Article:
LUDWIG, Luchino Visconti, director/Arrow Films – DVD + Blu-ray In an era of short attention spans (Nordic Noir TV notwithstanding), it will be interesting to see what modern audiences make of this lengthy and demanding peace. Will its extravagant beauty and strong performances compensate for the close attention required – not to mention the extremely stately pace? With a string of masterpieces behind him – including Ossessione, Senso, The Leopard and Death in Venice – the great Italian director Luchino Visconti turned his attentions to the life and death of King Ludwig II of Bavaria in 1972, resulting in an epic of 19th century decadence. Dominated by Helmut Berger (The Damned, The Bloodstained Butterfly) in the title role, Ludwig nevertheless manages to find room for an impressive cast list: Romy Schneider (reprising her Elisabeth of Austria characterisation from the Sissi trilogy), Silvana Mangano, Gert Fröbe and Trevor Howard as a definitive Richard Wagner. As opulent as any of Visconti’s epics – Piero Tosi’s costume design was nominated for an Academy Award – Ludwig is presented here in its complete form in accordance with the director’s wishes.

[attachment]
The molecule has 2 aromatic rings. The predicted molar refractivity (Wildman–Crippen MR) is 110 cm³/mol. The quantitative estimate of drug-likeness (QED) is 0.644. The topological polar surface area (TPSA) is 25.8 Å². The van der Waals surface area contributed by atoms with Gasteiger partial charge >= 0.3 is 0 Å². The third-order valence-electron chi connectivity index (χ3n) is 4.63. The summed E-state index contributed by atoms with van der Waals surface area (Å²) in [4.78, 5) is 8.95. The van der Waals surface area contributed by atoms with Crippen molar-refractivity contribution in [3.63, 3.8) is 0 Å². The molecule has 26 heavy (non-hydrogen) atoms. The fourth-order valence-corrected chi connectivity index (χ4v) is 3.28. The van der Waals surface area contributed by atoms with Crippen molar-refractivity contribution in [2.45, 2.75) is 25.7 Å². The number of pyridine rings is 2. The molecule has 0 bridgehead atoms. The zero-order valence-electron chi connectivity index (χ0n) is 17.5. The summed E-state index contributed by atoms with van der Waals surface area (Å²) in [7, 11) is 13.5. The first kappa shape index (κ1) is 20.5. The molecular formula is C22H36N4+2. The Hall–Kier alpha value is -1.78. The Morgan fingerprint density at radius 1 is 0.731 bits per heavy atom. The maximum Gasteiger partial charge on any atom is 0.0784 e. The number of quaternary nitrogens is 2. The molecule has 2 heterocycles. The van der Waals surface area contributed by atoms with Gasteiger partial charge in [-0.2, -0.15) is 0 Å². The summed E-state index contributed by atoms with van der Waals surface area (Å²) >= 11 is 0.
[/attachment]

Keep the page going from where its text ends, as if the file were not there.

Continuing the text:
BIRD ON A WIRE, John Badham, director/Fabulous Films One of the pleasures of the DVD industry is the opportunity to revisit films we perhaps did not pay sufficient attention to the first time round. It’s fascinating to see how well (or ill) time has treated them – and here’s another opportunity for a reassessment. Double Oscar winner (not for this, obviously) Mel Gibson and Academy & Golden Globe winner Goldie Hawn team up in this non-stop-action comedy directed by John Badham (Saturday Night Fever, WarGames). The picture debuted in the No.1 spot at the American box-office in 1990 and went on to gross over $138.6 million in theatres worldwide. The 10 minute climax to the movie throws the stars into an indoor zoo, constructed at a cost of $1.3 million. The zoo houses among others a lioness, one baboon, an iguana, a seven foot monitor lizard, a twelve foot python, three jaguars, four alligators, six tigers, six chimpanzees, twenty-five kinds of parrots and pools of piranhas both real and robotic. Hiding under the FBI Witness Protection Program, Rick Jarmin (Gibson) gets nervous when old flame Marianne Graves (Hawn) recognises him. But before he can assume a new identity, the man he put in jail is released and comes to pay his respects. Rick and Marianne find themselves thrown together on an exhilarating cross-country scramble, barely evading the gangsters, police and an amorous veterinarian. Their whirlwind travels eventually lead to a climax in an elaborate zoo exhibit.